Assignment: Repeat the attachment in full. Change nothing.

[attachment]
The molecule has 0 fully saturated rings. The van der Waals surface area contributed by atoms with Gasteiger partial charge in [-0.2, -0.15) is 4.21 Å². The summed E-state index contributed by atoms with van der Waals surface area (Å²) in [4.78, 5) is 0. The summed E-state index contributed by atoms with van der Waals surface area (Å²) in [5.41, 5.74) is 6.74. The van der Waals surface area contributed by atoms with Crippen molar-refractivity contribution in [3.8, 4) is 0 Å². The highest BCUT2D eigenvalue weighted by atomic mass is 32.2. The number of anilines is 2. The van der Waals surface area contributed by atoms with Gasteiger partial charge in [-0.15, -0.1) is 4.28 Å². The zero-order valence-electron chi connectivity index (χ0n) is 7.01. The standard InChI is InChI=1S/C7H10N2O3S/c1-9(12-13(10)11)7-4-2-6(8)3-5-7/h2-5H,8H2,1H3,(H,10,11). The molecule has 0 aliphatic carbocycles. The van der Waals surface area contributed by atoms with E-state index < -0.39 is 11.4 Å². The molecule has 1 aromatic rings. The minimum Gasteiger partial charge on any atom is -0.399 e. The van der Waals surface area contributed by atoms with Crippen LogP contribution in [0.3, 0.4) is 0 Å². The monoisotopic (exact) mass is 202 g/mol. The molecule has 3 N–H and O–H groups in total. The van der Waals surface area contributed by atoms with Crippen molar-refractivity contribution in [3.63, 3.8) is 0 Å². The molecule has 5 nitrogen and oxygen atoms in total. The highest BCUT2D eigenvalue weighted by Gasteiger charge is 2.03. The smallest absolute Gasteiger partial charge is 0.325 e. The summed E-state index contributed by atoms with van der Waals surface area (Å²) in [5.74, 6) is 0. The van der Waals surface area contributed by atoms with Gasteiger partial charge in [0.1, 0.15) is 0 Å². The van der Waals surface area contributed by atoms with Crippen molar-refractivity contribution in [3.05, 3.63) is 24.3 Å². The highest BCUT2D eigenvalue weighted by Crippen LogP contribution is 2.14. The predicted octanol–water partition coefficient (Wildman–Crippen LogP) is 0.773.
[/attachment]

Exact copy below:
The molecule has 0 fully saturated rings. The van der Waals surface area contributed by atoms with Gasteiger partial charge in [-0.2, -0.15) is 4.21 Å². The summed E-state index contributed by atoms with van der Waals surface area (Å²) in [4.78, 5) is 0. The summed E-state index contributed by atoms with van der Waals surface area (Å²) in [5.41, 5.74) is 6.74. The van der Waals surface area contributed by atoms with Crippen molar-refractivity contribution in [3.8, 4) is 0 Å². The highest BCUT2D eigenvalue weighted by atomic mass is 32.2. The number of anilines is 2. The van der Waals surface area contributed by atoms with Gasteiger partial charge in [-0.15, -0.1) is 4.28 Å². The zero-order valence-electron chi connectivity index (χ0n) is 7.01. The standard InChI is InChI=1S/C7H10N2O3S/c1-9(12-13(10)11)7-4-2-6(8)3-5-7/h2-5H,8H2,1H3,(H,10,11). The molecule has 0 aliphatic carbocycles. The van der Waals surface area contributed by atoms with E-state index < -0.39 is 11.4 Å². The molecule has 1 aromatic rings. The minimum Gasteiger partial charge on any atom is -0.399 e. The van der Waals surface area contributed by atoms with Crippen LogP contribution in [0.3, 0.4) is 0 Å². The monoisotopic (exact) mass is 202 g/mol. The molecule has 3 N–H and O–H groups in total. The van der Waals surface area contributed by atoms with Crippen molar-refractivity contribution in [3.63, 3.8) is 0 Å². The molecule has 5 nitrogen and oxygen atoms in total. The highest BCUT2D eigenvalue weighted by Gasteiger charge is 2.03. The smallest absolute Gasteiger partial charge is 0.325 e. The summed E-state index contributed by atoms with van der Waals surface area (Å²) in [5.74, 6) is 0. The van der Waals surface area contributed by atoms with Gasteiger partial charge in [0.1, 0.15) is 0 Å². The van der Waals surface area contributed by atoms with Crippen molar-refractivity contribution in [3.05, 3.63) is 24.3 Å². The highest BCUT2D eigenvalue weighted by Crippen LogP contribution is 2.14. The predicted octanol–water partition coefficient (Wildman–Crippen LogP) is 0.773.